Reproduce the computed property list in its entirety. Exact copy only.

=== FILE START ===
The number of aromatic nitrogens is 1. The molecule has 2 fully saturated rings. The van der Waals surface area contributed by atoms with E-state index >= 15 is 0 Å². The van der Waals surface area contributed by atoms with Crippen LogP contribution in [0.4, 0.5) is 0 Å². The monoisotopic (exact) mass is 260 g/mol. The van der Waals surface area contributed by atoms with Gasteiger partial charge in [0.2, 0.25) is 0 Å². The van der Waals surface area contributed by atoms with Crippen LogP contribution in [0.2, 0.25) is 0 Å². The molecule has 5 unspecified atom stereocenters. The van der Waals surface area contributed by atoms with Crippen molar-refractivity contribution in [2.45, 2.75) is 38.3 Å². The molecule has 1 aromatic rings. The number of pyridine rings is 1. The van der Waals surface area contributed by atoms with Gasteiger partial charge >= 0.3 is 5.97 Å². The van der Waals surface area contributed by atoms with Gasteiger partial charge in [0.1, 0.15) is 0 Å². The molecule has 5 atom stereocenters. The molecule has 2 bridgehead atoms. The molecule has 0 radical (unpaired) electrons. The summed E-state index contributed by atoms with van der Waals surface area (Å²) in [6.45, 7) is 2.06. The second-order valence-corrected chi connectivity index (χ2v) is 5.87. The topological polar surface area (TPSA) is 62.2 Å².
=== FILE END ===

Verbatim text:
The number of aromatic nitrogens is 1. The molecule has 2 fully saturated rings. The van der Waals surface area contributed by atoms with E-state index >= 15 is 0 Å². The van der Waals surface area contributed by atoms with Crippen LogP contribution in [0.4, 0.5) is 0 Å². The monoisotopic (exact) mass is 260 g/mol. The van der Waals surface area contributed by atoms with Gasteiger partial charge in [0.2, 0.25) is 0 Å². The van der Waals surface area contributed by atoms with Crippen LogP contribution in [0.2, 0.25) is 0 Å². The molecule has 5 unspecified atom stereocenters. The van der Waals surface area contributed by atoms with Crippen molar-refractivity contribution in [2.45, 2.75) is 38.3 Å². The molecule has 1 aromatic rings. The number of pyridine rings is 1. The van der Waals surface area contributed by atoms with Gasteiger partial charge >= 0.3 is 5.97 Å². The van der Waals surface area contributed by atoms with Gasteiger partial charge in [0.1, 0.15) is 0 Å². The molecule has 5 atom stereocenters. The molecule has 2 bridgehead atoms. The molecule has 0 radical (unpaired) electrons. The summed E-state index contributed by atoms with van der Waals surface area (Å²) in [6.45, 7) is 2.06. The second-order valence-corrected chi connectivity index (χ2v) is 5.87. The topological polar surface area (TPSA) is 62.2 Å².